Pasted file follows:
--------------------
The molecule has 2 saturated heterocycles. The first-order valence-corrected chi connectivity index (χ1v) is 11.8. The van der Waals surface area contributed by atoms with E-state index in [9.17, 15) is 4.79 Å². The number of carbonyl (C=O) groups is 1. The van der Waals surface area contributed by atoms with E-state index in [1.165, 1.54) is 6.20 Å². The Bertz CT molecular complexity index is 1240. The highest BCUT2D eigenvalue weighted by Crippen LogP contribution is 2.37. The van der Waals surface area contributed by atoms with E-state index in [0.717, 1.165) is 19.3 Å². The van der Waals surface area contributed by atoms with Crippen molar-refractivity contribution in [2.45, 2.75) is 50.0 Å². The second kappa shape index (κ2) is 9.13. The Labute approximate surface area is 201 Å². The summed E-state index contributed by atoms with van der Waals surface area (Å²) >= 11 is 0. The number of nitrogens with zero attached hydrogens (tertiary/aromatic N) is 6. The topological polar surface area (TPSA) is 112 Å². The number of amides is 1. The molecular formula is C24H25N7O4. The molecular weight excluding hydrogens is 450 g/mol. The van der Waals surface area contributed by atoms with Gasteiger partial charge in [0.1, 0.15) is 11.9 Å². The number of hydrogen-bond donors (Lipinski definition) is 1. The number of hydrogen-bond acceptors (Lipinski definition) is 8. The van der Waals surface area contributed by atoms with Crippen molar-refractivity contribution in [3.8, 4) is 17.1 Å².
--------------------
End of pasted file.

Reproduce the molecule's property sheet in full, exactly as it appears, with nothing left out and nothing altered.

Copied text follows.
The molecule has 2 saturated heterocycles. The first-order valence-corrected chi connectivity index (χ1v) is 11.8. The van der Waals surface area contributed by atoms with E-state index in [9.17, 15) is 4.79 Å². The number of carbonyl (C=O) groups is 1. The van der Waals surface area contributed by atoms with E-state index in [1.165, 1.54) is 6.20 Å². The Bertz CT molecular complexity index is 1240. The highest BCUT2D eigenvalue weighted by Crippen LogP contribution is 2.37. The van der Waals surface area contributed by atoms with E-state index in [0.717, 1.165) is 19.3 Å². The van der Waals surface area contributed by atoms with Crippen molar-refractivity contribution in [2.45, 2.75) is 50.0 Å². The second kappa shape index (κ2) is 9.13. The Labute approximate surface area is 201 Å². The summed E-state index contributed by atoms with van der Waals surface area (Å²) >= 11 is 0. The number of nitrogens with zero attached hydrogens (tertiary/aromatic N) is 6. The topological polar surface area (TPSA) is 112 Å². The number of amides is 1. The molecular formula is C24H25N7O4. The molecular weight excluding hydrogens is 450 g/mol. The van der Waals surface area contributed by atoms with Gasteiger partial charge in [0.1, 0.15) is 11.9 Å². The number of hydrogen-bond donors (Lipinski definition) is 1. The number of hydrogen-bond acceptors (Lipinski definition) is 8. The van der Waals surface area contributed by atoms with Crippen molar-refractivity contribution in [3.8, 4) is 17.1 Å².